“What If I Want to Be ‘More Than Friends?'”
A former coworker, who I was close to for two years, got a divorce six months ago. The marriage was always a disaster, but he had a hard time extricating himself. He has asked to see me many times via Facebook, and says he misses me. I was in a relationship too when we were work buddies who definitely had a strong connection. I finally met up with him yesterday (he lost a bunch of weight and went from hot to smoking hot). Because he knows me as friend first, and has seen me through the worst of days, I felt at ease… except, I think I’m in love and always was – just suppressed.
The problem is that he just broke up with someone he’s still in love with three weeks ago after a four-month relationship. He wants to spend time with me, but I think just as friends (though I felt an attraction years back). I can already see a future though!
Am I a transition? His marriage was always a disaster and he didn’t love the wife, but she is a difficult person and they have kids. This doesn’t feel like a not-over-her thing, but rather a not-over-the-next-girl thing. Ugh. Worse than this, this other girl he’s sad about is NOT for him! And I say this as a friend. I’m definitely this guy’s girl and am really hoping for him to get it.
First, let me say that I don’t know you or him, so you may be right that you’re a match made in heaven… if he’d just realize it! But since I can’t advise you on that, I’ll speak to the general issues that might be good to consider for someone in this situation. Here are at least 6 questions to ask yourself:
1. Does he just want to be friends?
I heard you say that you were former co-workers and friends for two years, and that recently he wanted to spend time with you, but you thought that it was platonic. Some people say it’s hard to go from being friends to something more romantic, while others say a good friendship is the foundation of any great relationship. What do you think? The only way you’ll know if he wants more is to see whether he expresses a romantic interest in you, or by asking him. Some women do something in the middle by flirting a bit to show interest and then watching how he reacts.
2. Am I a transition person?
People speak about being a ‘transition person’ or rebound when a person chooses to date them right on the heels of another significant relationship. Perhaps this is based on the assumption that people need time to heal and reflect before being ready to have another significant relationship. Although there are no rules about this, it generally is a good idea to spend a little time alone, reflecting and learning any relevant lessons from your last serious relationship, lest you repeat the same issues in the next one. This is why some people wait awhile to date someone who just got a divorce if they want it to be a serious long-term relationship.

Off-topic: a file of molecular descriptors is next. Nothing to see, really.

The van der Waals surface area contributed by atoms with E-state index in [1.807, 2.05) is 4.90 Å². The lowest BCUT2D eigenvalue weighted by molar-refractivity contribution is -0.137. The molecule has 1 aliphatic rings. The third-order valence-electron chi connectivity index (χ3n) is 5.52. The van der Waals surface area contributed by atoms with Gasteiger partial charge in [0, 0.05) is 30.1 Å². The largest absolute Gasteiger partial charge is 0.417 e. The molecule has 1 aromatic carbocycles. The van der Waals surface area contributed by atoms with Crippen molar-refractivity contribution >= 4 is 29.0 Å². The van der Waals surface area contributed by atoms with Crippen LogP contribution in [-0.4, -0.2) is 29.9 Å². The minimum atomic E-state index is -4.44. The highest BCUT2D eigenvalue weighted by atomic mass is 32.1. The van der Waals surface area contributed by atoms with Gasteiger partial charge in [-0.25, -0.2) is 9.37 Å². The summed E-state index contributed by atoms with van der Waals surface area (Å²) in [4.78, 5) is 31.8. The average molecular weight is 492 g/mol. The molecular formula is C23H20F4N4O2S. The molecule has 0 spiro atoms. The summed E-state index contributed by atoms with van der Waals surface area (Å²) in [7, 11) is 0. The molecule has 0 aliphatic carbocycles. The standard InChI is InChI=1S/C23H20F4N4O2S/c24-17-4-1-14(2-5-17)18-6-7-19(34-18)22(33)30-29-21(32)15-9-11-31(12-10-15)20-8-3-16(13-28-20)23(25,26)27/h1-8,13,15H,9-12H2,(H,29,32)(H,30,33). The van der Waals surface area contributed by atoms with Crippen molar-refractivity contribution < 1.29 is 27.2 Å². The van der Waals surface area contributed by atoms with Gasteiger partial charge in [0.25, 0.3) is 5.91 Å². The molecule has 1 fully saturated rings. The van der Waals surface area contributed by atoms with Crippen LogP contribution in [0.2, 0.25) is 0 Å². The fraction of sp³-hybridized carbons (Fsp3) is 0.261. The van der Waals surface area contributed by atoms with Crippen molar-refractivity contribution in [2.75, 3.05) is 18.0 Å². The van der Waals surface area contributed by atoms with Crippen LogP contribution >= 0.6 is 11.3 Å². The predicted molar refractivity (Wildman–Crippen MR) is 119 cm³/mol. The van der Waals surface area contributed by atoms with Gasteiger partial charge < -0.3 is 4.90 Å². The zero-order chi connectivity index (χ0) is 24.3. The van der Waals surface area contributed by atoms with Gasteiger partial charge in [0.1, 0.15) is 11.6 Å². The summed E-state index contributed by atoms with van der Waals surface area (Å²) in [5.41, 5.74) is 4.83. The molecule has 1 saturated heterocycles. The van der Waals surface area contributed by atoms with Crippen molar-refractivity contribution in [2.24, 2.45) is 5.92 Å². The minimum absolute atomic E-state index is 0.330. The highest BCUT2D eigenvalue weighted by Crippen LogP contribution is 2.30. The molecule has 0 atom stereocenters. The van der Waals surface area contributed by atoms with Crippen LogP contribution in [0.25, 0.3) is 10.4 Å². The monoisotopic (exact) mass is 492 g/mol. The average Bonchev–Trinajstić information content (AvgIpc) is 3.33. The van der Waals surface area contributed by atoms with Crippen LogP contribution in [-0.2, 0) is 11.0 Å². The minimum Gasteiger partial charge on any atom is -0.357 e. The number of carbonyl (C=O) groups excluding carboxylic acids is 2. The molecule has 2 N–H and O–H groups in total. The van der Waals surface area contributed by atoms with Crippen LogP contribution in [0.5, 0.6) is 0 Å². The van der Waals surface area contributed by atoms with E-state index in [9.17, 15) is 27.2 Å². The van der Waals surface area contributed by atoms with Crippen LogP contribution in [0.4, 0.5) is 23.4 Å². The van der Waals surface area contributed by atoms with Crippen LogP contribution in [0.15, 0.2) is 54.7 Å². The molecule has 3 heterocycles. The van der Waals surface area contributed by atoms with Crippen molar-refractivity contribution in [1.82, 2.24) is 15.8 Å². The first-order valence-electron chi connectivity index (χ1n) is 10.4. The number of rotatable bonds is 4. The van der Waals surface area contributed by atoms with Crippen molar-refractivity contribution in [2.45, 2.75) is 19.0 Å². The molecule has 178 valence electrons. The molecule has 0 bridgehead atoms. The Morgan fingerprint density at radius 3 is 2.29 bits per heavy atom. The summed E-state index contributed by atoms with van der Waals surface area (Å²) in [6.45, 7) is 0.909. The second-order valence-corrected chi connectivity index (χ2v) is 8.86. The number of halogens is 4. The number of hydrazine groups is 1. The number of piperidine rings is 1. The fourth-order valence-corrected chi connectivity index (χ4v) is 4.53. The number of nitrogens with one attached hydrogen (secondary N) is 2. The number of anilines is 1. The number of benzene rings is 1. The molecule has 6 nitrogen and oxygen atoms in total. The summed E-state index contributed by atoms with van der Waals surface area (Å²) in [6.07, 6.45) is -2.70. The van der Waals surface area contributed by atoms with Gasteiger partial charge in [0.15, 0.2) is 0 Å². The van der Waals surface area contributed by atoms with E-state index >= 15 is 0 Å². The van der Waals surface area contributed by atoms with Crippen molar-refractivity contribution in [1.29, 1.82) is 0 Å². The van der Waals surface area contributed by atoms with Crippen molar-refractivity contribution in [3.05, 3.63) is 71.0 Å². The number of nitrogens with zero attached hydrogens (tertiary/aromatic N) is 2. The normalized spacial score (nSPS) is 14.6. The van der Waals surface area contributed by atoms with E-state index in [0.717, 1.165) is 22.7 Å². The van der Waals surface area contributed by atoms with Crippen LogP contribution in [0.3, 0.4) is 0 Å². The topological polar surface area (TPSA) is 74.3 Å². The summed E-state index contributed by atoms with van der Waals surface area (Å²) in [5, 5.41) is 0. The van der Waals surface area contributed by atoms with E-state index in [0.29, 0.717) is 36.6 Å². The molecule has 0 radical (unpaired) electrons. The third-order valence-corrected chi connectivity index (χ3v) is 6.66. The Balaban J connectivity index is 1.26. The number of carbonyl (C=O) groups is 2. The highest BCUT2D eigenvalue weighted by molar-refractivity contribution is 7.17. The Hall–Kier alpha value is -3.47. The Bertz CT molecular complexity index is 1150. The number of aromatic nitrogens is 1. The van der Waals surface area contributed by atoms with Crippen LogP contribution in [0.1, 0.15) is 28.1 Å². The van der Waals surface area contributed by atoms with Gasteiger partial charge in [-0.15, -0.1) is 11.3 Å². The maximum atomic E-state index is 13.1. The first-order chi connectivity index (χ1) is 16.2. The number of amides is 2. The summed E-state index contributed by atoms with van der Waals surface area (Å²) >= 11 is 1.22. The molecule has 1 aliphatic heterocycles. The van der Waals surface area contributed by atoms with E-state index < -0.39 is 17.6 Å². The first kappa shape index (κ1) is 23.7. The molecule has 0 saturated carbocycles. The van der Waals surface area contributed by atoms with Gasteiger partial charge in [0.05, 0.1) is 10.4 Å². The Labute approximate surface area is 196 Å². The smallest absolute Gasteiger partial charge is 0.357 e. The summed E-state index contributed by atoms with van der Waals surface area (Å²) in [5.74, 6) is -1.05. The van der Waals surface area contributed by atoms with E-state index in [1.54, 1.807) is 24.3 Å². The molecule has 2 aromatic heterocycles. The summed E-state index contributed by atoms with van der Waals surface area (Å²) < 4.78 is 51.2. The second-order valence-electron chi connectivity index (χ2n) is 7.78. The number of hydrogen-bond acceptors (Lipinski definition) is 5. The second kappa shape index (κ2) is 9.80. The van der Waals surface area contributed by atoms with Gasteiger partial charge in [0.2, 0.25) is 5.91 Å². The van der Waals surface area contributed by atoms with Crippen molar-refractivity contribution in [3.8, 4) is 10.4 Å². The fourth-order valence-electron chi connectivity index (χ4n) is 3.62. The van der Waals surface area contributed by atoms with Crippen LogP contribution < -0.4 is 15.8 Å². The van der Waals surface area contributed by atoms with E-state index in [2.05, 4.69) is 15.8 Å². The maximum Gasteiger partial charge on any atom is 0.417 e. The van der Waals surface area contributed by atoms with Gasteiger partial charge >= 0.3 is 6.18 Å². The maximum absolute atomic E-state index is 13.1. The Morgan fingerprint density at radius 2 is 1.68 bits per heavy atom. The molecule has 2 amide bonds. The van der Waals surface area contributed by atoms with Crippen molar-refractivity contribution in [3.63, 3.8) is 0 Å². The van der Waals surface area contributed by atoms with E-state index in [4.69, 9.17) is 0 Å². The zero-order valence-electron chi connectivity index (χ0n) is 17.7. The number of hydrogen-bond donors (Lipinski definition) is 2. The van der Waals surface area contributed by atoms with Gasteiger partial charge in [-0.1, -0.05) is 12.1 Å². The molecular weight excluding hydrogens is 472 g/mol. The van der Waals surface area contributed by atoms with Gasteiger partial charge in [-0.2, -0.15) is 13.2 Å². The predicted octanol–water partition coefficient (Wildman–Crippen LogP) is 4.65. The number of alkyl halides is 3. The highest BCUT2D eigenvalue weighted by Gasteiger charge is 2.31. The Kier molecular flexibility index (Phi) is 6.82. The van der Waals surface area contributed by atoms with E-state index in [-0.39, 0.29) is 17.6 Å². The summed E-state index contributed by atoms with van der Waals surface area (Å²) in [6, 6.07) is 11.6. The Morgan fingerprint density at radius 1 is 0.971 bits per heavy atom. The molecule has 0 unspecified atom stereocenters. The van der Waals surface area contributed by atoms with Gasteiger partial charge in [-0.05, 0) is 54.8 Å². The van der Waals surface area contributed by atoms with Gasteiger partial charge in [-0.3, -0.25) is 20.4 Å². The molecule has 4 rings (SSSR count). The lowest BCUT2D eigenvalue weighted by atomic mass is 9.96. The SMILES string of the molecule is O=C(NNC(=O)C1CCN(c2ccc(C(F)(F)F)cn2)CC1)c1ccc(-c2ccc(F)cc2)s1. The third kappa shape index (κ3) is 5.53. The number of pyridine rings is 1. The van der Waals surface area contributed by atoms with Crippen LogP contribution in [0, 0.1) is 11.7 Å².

3. Is this good timing?
Timing often plays a part in relationships. Common conditions for successful relationships include an emotional readiness for intimacy and trust, a willingness to commit again, a desire to work on oneself and the relationship, an ability to be self-reflective, a capacity to learn from the past, and the awareness to resolve your past baggage so you can be fully ready to share your life. How might timing affect this situation? Well, if he just got a divorce from a painful marriage six months ago, and then broke up from a four-month relationship, who knows if he is ready to jump into another one? Or (if he is) if that is wise. Ultimately, that is up to the two of you, but it’s something I’d recommend thinking about.
4. Does he have some challenging relationship patterns?
My first book, Dating From the Inside Out, is about how most of us have unconscious dating patterns around the type of partners that we continually choose. Unless we make these patterns conscious, we keep getting the same unhappy endings. I say this because you mentioned that he married a difficult woman and had a hard time leaving, and then was with a woman for four months who you said wasn’t right for him. He may be playing a part in choosing these types of relationships and may need to do some self-reflection work about what he’d like to create, in order to break his pattern. For example, I sometimes find that if a man had a controlling mother he may unconsciously choose more controlling women as partners. You may be great, but if you are more passive and flexible, he may put you in the friend zone and not feel an attraction. There’s little you can do about this unless he decides to date more consciously.
5. Why do you already see a future with this man?
I find that when we feel ‘in love’ with someone, we often project all kinds of idealized things onto them. They could be a great person, but – objectively speaking – not a great romantic partner. I would recommend you step back and discern why you two would be a great match. Are your visions the same? Your values? How would you complement each other? Does he have the top seven things you want in a mate? Of course you’d need to meet his criteria too and there would need to be a mutual chemistry and commitment level. But my point is, don’t just go on attraction and fantasy, try to really think about what a long-term relationship with that person would be like. Then (if possible) you will see whether those feelings bear out in reality when you date.
6. Should I tell him how I really feel?
After reflecting on these questions, if you still want to proceed, you may want to tell him how you feel. If you choose to do this, you may risk rejection, having your friendship become weird, or bringing it up at a time when he is only focused on getting over his breakup. On the positive side, you can only do your part in relationships by expressing yourself honestly and being willing to be authentic. So, if you choose to let him know you like him later (despite the above considerations), at least you know that you tried.